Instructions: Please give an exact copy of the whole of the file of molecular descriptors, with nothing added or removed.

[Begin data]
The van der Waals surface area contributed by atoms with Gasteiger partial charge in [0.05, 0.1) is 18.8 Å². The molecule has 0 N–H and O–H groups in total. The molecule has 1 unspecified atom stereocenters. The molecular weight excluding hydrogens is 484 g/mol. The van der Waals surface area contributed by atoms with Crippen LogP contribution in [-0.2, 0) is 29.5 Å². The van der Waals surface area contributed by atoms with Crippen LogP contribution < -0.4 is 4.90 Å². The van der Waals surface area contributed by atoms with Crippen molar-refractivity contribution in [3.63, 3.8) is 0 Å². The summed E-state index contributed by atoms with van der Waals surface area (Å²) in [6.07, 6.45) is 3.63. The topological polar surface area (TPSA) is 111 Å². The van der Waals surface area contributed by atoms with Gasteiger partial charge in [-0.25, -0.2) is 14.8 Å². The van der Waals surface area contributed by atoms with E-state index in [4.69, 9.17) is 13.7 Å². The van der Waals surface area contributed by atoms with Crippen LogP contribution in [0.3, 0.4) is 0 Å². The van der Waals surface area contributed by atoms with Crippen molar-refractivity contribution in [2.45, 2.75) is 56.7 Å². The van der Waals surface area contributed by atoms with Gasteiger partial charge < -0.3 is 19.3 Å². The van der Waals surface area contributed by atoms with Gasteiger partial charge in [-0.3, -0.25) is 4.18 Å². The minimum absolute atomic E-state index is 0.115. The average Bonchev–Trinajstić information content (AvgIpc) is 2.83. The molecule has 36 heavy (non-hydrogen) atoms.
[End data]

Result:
The van der Waals surface area contributed by atoms with Gasteiger partial charge in [0.05, 0.1) is 18.8 Å². The molecule has 0 N–H and O–H groups in total. The molecule has 1 unspecified atom stereocenters. The molecular weight excluding hydrogens is 484 g/mol. The van der Waals surface area contributed by atoms with Crippen LogP contribution in [-0.2, 0) is 29.5 Å². The van der Waals surface area contributed by atoms with Crippen LogP contribution < -0.4 is 4.90 Å². The van der Waals surface area contributed by atoms with Crippen molar-refractivity contribution in [3.63, 3.8) is 0 Å². The summed E-state index contributed by atoms with van der Waals surface area (Å²) in [6.07, 6.45) is 3.63. The topological polar surface area (TPSA) is 111 Å². The van der Waals surface area contributed by atoms with Gasteiger partial charge in [-0.25, -0.2) is 14.8 Å². The van der Waals surface area contributed by atoms with E-state index in [4.69, 9.17) is 13.7 Å². The van der Waals surface area contributed by atoms with Crippen LogP contribution in [0.3, 0.4) is 0 Å². The van der Waals surface area contributed by atoms with Crippen molar-refractivity contribution in [2.45, 2.75) is 56.7 Å². The van der Waals surface area contributed by atoms with Gasteiger partial charge < -0.3 is 19.3 Å². The van der Waals surface area contributed by atoms with Gasteiger partial charge in [-0.3, -0.25) is 4.18 Å². The minimum absolute atomic E-state index is 0.115. The average Bonchev–Trinajstić information content (AvgIpc) is 2.83. The molecule has 36 heavy (non-hydrogen) atoms.